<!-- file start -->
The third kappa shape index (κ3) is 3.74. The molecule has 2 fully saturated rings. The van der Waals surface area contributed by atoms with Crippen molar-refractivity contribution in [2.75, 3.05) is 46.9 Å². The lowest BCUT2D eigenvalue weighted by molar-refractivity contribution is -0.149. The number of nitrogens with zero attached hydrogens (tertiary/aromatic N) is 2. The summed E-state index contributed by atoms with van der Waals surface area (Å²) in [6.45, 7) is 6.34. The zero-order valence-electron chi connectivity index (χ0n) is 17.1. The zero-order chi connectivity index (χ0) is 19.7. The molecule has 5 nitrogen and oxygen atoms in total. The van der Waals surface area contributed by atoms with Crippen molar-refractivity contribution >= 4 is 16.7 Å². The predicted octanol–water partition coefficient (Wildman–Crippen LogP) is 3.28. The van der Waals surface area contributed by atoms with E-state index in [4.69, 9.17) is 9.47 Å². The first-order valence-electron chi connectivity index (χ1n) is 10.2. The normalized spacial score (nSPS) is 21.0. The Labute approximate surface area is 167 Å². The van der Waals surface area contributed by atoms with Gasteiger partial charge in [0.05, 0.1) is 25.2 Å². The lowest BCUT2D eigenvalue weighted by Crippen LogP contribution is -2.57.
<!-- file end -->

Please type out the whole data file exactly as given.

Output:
The third kappa shape index (κ3) is 3.74. The molecule has 2 fully saturated rings. The van der Waals surface area contributed by atoms with Crippen molar-refractivity contribution in [2.75, 3.05) is 46.9 Å². The lowest BCUT2D eigenvalue weighted by molar-refractivity contribution is -0.149. The number of nitrogens with zero attached hydrogens (tertiary/aromatic N) is 2. The summed E-state index contributed by atoms with van der Waals surface area (Å²) in [6.45, 7) is 6.34. The zero-order valence-electron chi connectivity index (χ0n) is 17.1. The zero-order chi connectivity index (χ0) is 19.7. The molecule has 5 nitrogen and oxygen atoms in total. The van der Waals surface area contributed by atoms with Crippen molar-refractivity contribution >= 4 is 16.7 Å². The predicted octanol–water partition coefficient (Wildman–Crippen LogP) is 3.28. The van der Waals surface area contributed by atoms with E-state index in [4.69, 9.17) is 9.47 Å². The first-order valence-electron chi connectivity index (χ1n) is 10.2. The normalized spacial score (nSPS) is 21.0. The Labute approximate surface area is 167 Å². The van der Waals surface area contributed by atoms with Gasteiger partial charge in [0.05, 0.1) is 25.2 Å². The lowest BCUT2D eigenvalue weighted by Crippen LogP contribution is -2.57.